So I said to him, "How would you like to read about China, Japan and Russia this year?"

He said, "Hm. That sounds good."

I found readings for him, and he thought they sounded good, too, and that was history/geography taken care of.

This was how my lesson-planning went:  I'd have an idea and run it past him, then locate materials. Or he'd have an idea and run it past me, and often enough, he'd find the materials he needed himself. I had conceived of science for this year as a sort of pu-pu platter of scientific disciplines:  a little introductory chemistry, a little introductory physics, maybe some astronomy and geology, in mini-seminars of readings. What quickly became obvious, however, was that he hadn't gotten enough life science last year. I don't mean that the course he did was inadequate;  as a pre-biology course for a 7th-grader it was quite thorough. No, what became clear to me was that he wanted more. We set aside the readings I'd planned. Instead, he did internet research, and he went to the library, and he ordered vials of e. coli bacteria and packs of petri dishes, and he taught a class on bacteriology to his brother's Cub Scout pack. For which I sort of wish I'd been a fly on the wall, actually, but anyway, I let him have at it.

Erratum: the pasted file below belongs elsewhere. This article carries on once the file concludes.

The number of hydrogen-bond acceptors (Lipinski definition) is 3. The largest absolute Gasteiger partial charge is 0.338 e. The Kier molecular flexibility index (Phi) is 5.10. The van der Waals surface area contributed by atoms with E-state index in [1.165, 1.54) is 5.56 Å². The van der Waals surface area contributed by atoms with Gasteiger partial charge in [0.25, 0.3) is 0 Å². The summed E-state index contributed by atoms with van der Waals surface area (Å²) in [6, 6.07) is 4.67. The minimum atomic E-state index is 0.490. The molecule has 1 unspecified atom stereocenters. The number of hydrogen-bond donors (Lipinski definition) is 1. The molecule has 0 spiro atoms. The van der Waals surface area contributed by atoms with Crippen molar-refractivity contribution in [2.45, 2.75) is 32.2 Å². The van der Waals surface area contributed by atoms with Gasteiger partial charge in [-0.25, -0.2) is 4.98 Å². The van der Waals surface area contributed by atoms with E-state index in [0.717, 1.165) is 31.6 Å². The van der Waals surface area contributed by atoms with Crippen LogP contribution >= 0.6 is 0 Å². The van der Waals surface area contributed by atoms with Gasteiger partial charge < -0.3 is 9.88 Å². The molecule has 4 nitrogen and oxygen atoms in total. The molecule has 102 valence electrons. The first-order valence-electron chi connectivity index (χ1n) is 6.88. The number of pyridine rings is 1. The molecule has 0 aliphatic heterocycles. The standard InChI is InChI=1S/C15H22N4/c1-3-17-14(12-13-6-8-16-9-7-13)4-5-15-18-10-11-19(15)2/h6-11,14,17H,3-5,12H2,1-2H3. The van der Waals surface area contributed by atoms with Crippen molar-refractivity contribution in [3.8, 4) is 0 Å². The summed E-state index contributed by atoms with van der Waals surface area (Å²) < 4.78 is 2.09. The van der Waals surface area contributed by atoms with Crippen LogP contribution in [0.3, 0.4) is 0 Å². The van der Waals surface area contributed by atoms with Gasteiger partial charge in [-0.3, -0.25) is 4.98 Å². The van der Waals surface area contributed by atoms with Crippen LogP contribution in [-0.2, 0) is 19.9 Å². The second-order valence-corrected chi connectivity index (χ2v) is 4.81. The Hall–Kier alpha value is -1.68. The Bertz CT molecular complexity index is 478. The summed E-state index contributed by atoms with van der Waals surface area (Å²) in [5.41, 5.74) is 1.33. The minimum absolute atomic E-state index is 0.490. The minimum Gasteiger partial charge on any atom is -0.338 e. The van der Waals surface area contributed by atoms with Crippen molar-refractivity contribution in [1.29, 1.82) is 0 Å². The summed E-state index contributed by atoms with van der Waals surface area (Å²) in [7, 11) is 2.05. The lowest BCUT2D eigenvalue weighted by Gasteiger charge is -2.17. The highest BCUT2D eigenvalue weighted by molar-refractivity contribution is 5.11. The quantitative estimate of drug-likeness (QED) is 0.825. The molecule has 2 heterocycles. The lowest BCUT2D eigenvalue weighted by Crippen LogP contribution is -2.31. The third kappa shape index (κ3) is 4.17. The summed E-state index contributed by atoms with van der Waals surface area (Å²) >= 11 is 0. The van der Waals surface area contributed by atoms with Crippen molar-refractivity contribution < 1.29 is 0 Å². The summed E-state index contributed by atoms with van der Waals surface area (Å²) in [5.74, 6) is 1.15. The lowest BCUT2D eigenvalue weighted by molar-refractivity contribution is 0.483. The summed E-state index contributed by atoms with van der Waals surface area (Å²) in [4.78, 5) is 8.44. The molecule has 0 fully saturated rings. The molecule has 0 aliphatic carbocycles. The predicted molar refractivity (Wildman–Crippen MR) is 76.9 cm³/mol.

Anyway, our year may be summed up by a booklist, with addenda. He's read, in roughly this order, the following so far: 

The Story of Japan
The Dark Tower and Other Stories/C.S. Lewis
Creator and Creation/Mary Daly
Eats, Shoots, and Leaves/Lynne Truss
Great Expectations/Dickens